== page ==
Literacy. It changes things. A lot of things. So - yeah - Braille. On top of my list right now.
Right now in college I'm taking an LGBT literature course, and in that class we're studying queer theory (which I didn't even know was a thing until this semester started). It's actually changing a lot of my perspectives as a member of the LGBT community, and not only that, it's helping me explore my own identity in new ways and discover how it has shaped me.
We've talked so much about the nature of identity, the nature of desire, the way sexuality is regulated, and the intersectionality of sexuality, race, religion, class, etc. and it's just gotten me to take a huge step backwards and examine myself, how I came to terms with my sexual orientation, all kinds of things, and how all the various elements of my identity have shaped me in ways I had never noticed before.
All the while we've had the opportunity to read amazing books. If you want to read a truly heartbreaking book, check out "Funny Boy" by Shyam Salvadurai. Just finished it last night, and it combines so many elements--sexuality, Sri Lankan culture/history, racial conflict, coming of age--and it's just...wow. I couldn't put it down, even though it completely broke my heart as it got nearer to the end.
I used to be so aloof and very self-centered and don't do things which I think would not be perfect. Last December after joining a reunion with relatives and neighbors (I live in a neighborhood which comprises of relatives and "peasants"), it dawned to me that if we are interacting more and try to live our life with less whining, we can face any individual with confidence. I mean, if we interact more with individuals (even ordinary folks and folks much older than you or much younger) we can see them more as a person and less as a being with brains who will criticize you any minute, therefore making you confident that human interaction is not that complicated. We should just see them as people -- like ourselves. Interact more and see people around you as persons just like yourself. I know this is not much of a "learning epiphany" but it surely helped me become less self-centered. I really believe human to human interaction is very important.
I've learned that I can't please everyone. And I'm okay with that. :3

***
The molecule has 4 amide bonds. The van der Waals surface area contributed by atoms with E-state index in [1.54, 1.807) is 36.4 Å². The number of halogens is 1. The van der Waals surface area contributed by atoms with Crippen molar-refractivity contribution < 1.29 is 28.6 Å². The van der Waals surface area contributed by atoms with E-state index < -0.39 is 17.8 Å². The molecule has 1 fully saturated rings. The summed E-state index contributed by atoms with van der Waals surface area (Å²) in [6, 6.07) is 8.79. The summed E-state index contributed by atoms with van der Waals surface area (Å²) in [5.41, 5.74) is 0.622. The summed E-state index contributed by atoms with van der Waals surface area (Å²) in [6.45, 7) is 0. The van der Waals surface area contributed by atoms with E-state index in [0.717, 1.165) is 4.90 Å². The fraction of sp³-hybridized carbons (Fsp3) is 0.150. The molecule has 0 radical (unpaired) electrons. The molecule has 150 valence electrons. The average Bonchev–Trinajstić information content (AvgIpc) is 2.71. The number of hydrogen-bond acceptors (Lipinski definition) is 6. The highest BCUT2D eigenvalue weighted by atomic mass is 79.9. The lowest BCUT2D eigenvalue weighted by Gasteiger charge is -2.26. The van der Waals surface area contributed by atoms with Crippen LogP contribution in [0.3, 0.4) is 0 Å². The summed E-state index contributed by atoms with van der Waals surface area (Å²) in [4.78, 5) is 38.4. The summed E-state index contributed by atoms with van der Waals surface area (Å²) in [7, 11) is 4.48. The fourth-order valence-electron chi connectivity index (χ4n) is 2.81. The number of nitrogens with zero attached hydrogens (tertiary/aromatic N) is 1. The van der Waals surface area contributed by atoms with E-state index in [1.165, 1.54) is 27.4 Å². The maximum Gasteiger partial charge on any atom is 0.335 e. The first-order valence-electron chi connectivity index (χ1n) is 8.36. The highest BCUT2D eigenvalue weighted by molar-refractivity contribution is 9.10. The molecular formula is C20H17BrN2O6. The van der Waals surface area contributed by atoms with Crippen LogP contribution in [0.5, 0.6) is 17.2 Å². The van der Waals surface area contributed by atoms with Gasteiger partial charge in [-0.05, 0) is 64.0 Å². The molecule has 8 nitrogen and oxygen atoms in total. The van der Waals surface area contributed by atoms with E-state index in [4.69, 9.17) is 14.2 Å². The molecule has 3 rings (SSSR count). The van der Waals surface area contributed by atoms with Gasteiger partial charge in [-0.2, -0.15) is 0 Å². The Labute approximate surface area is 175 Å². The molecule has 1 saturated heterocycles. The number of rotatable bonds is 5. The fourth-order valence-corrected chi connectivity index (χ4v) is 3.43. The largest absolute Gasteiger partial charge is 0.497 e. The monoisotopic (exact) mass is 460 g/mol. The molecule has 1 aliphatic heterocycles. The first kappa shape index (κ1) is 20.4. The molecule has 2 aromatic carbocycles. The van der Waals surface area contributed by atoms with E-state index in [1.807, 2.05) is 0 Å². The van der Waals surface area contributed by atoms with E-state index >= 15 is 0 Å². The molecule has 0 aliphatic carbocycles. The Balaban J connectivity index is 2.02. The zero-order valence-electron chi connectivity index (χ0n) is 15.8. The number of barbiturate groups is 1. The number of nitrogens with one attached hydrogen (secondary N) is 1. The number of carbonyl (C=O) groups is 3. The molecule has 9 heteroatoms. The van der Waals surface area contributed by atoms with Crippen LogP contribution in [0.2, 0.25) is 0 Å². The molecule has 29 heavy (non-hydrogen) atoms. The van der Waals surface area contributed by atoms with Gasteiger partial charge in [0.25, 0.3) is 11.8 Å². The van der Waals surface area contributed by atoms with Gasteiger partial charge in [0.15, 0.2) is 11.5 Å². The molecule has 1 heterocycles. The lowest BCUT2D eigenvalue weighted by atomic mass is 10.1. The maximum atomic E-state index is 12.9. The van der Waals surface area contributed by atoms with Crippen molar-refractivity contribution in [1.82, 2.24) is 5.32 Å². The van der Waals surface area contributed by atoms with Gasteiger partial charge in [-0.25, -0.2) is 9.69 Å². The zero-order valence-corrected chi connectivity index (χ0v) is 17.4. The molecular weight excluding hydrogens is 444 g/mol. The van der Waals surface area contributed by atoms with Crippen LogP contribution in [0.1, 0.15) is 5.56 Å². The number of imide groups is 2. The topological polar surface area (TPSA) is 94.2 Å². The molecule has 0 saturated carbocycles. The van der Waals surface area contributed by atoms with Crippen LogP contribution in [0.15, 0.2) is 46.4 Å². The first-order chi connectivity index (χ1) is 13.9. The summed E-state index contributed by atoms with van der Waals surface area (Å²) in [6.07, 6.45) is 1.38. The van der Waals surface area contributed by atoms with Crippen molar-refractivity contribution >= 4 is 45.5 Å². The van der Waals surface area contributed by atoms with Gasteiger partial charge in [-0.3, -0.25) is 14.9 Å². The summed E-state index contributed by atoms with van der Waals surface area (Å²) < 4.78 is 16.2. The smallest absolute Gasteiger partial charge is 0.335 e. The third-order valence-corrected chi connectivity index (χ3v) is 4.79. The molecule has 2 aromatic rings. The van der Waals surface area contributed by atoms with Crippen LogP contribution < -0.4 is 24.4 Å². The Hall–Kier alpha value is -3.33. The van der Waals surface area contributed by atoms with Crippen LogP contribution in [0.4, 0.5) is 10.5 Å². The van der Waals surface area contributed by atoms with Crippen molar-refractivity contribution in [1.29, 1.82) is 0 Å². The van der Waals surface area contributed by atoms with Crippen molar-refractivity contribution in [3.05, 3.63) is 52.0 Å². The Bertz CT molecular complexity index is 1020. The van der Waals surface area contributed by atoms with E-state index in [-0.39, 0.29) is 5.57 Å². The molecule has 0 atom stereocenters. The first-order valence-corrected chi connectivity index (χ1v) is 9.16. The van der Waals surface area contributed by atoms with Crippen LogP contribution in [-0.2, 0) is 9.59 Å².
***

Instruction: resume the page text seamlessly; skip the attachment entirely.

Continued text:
Higher math + Programming
If you're compiling a list of stuff that you can study to change your perspective on things, I think these two subjects can be really helpful. Gaining any depth in either of these subjects forces you to organize your thoughts logically and express yourself precisely. It's like studying philosophy, with a bit or real world applicability on top.
Taking it a bit further, if you really want to learn this stuff in a way that will change the way you think, MIT's introductory textbook on programming <a href="http://mitpress.mit.edu/sicp/full-text/book/book.html"><i>Structure and interpretation of Computer Programs</i></a> is a good way to so it. You probably won't learn as much practical programming knowledge (it's scheme, after all, not python) but it really helps you train yourself to think in a more structured way.
Thanks to studying Anthropology, I learned that most of the social and cultural rules we accept as fact, and apply to ourselves thusly, are in fact social constructs, and that there are alternate ways to think/be/do/act/etc, that are equally acceptable and logical. Some are even more capable of making us happy and fulfilled, as soon as we stop letting mainstream thinking dictate how we should be or how we should feel about who we are or are not.
Focusing in on that a bit more, dichotomous thinking is a very Western way of viewing the world. Black and White, Light and Dark, Right and Wrong, etc. Once you start analyzing all of the things you instinctively put into dichotomies, you realize a majority of them are false. For example: Gender is a spectrum, sexuality is a spectrum, Love and hate are better understood as two intersecting axis, and so on.